The strongest evidence that Aβ plays a key pathologic role in the disease process is based on the rare familial cases of Alzheimer’s disease.9-13 The three identified genes that produce early-onset, autosomal dominant Alzheimer’s disease each result in a significant increase in Aβ production. In addition, patients with Down syndrome have an extra copy of the amyloid precursor protein (APP) gene on chromosome 21 and very commonly have Alzheimer’s disease-like changes in the brain with advancing age. In these cases, overproduction of amyloid or abnormalities in its processing seem sufficient to cause the dementia syndrome. However, the role that amyloid plays in typical late-onset Alzheimer’s disease is much less clear.
The uncertain role of amyloid in common, late-onset Alzheimer’s disease is highlighted by reports of the presence of amyloid in the brains of cognitively intact individuals. It has been appreciated for some time that there exist a group of individuals who are cognitively intact at the time of autopsy, despite high levels of Aβ in their brains.14 Similarly, the emergence of compounds such as Pittsburgh Compound-B (PIB), which binds to fibrillar Aβ deposits in plaques and to amyloid angiopathy,15-17 have allowed the detection of amyloid in vivo. Studies have shown the presence of Aβ not only in the brains of those with a clinical diagnosis of Alzheimer’s disease but also in normal controls.15,18-20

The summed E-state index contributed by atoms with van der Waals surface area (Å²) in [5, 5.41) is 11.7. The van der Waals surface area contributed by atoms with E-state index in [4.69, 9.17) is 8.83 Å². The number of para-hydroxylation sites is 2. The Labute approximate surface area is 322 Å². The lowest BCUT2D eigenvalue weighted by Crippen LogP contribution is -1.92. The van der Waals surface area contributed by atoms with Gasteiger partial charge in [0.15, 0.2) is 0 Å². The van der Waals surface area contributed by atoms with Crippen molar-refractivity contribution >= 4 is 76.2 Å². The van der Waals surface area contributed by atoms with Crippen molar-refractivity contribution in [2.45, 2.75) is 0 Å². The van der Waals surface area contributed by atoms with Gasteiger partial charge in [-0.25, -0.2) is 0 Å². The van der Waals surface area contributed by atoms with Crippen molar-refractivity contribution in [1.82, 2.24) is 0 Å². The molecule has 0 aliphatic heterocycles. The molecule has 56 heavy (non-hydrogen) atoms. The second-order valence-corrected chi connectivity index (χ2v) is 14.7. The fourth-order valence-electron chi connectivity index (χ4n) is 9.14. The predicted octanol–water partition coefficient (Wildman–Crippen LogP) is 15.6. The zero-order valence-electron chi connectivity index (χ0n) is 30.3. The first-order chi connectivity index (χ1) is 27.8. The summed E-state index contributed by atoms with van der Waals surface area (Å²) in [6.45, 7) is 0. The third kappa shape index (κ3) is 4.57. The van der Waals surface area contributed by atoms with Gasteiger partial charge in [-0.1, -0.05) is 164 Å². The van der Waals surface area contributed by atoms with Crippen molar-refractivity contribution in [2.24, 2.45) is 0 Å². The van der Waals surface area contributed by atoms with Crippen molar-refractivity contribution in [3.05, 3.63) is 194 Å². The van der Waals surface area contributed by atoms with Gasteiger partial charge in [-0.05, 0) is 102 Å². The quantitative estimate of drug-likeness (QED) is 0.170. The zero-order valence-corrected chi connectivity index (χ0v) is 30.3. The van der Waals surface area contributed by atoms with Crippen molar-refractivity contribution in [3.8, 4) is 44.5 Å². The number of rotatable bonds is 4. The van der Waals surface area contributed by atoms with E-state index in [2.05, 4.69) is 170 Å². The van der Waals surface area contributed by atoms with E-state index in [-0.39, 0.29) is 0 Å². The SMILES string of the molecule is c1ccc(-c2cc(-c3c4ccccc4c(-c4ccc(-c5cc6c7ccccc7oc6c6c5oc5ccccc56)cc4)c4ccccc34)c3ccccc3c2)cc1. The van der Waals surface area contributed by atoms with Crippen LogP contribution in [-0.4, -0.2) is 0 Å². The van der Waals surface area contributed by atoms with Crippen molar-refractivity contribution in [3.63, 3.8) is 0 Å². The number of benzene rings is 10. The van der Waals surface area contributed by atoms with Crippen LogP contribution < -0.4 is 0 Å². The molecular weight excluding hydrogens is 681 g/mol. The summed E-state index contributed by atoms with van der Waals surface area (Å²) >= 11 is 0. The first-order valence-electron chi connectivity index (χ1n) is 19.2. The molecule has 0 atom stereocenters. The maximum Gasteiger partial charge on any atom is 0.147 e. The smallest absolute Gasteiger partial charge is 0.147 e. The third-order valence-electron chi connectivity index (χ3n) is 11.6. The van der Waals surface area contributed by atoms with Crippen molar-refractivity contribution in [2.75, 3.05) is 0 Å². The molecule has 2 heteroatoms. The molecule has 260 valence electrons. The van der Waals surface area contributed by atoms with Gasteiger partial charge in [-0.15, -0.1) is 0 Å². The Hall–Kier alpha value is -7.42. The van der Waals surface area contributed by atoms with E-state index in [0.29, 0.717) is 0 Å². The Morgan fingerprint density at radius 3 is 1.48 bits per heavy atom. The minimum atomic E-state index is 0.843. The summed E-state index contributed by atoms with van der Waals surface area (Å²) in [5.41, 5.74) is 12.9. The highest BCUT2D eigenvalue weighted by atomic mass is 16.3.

The presence of amyloid in the brains of these patients without dementia implies either that amyloid can be present in normal patients without apparent cognitive impact or that it is present in people who have pre-clinical Alzheimer’s disease. Long-term follow up of these cognitively normal, PIB+ people will be necessary to resolve this dilemma.20 While the interpretation of these findings is currently being debated, it is clear that the presence of Aβ, even if necessary, does not appear sufficient to have a simple, immediate causative role.